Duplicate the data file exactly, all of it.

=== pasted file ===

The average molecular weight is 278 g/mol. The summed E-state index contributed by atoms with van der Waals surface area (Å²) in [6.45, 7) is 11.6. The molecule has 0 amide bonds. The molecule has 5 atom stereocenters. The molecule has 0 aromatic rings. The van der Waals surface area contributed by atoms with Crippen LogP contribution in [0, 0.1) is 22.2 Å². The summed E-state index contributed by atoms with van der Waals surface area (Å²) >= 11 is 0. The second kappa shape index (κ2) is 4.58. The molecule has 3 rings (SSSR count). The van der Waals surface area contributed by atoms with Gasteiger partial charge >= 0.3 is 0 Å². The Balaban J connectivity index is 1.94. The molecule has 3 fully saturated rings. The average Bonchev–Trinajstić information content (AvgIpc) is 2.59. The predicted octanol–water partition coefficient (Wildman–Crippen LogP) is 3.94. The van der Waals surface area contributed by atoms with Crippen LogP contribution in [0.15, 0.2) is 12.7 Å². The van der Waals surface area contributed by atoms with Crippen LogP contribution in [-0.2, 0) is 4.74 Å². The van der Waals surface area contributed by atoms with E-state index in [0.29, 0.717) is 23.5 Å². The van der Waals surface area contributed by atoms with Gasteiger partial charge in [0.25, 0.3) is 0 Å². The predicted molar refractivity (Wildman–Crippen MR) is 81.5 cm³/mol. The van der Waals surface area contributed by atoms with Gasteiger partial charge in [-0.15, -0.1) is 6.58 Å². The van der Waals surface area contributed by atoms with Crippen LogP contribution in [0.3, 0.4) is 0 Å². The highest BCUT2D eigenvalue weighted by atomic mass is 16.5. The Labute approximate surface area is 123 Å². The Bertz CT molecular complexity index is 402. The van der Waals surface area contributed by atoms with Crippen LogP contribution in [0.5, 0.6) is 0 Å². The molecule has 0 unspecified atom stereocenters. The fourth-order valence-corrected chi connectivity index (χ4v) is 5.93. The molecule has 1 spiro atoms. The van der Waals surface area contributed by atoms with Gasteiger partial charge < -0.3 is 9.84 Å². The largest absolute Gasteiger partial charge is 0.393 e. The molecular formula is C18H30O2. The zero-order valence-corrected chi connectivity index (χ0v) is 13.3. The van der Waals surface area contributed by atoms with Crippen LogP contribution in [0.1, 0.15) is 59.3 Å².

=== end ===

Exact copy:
The average molecular weight is 278 g/mol. The summed E-state index contributed by atoms with van der Waals surface area (Å²) in [6.45, 7) is 11.6. The molecule has 0 amide bonds. The molecule has 5 atom stereocenters. The molecule has 0 aromatic rings. The van der Waals surface area contributed by atoms with Crippen LogP contribution in [0, 0.1) is 22.2 Å². The summed E-state index contributed by atoms with van der Waals surface area (Å²) >= 11 is 0. The second kappa shape index (κ2) is 4.58. The molecule has 3 rings (SSSR count). The van der Waals surface area contributed by atoms with Gasteiger partial charge >= 0.3 is 0 Å². The Balaban J connectivity index is 1.94. The molecule has 3 fully saturated rings. The average Bonchev–Trinajstić information content (AvgIpc) is 2.59. The predicted octanol–water partition coefficient (Wildman–Crippen LogP) is 3.94. The van der Waals surface area contributed by atoms with Crippen LogP contribution in [0.15, 0.2) is 12.7 Å². The van der Waals surface area contributed by atoms with Crippen LogP contribution in [-0.2, 0) is 4.74 Å². The van der Waals surface area contributed by atoms with E-state index in [0.29, 0.717) is 23.5 Å². The van der Waals surface area contributed by atoms with Gasteiger partial charge in [0.25, 0.3) is 0 Å². The predicted molar refractivity (Wildman–Crippen MR) is 81.5 cm³/mol. The van der Waals surface area contributed by atoms with Gasteiger partial charge in [-0.15, -0.1) is 6.58 Å². The van der Waals surface area contributed by atoms with Crippen LogP contribution in [0.3, 0.4) is 0 Å². The highest BCUT2D eigenvalue weighted by atomic mass is 16.5. The Labute approximate surface area is 123 Å². The Bertz CT molecular complexity index is 402. The van der Waals surface area contributed by atoms with Crippen LogP contribution in [0.5, 0.6) is 0 Å². The molecule has 0 unspecified atom stereocenters. The fourth-order valence-corrected chi connectivity index (χ4v) is 5.93. The molecule has 1 spiro atoms. The van der Waals surface area contributed by atoms with Gasteiger partial charge < -0.3 is 9.84 Å². The largest absolute Gasteiger partial charge is 0.393 e. The molecular formula is C18H30O2. The zero-order valence-corrected chi connectivity index (χ0v) is 13.3. The van der Waals surface area contributed by atoms with Crippen LogP contribution in [0.1, 0.15) is 59.3 Å².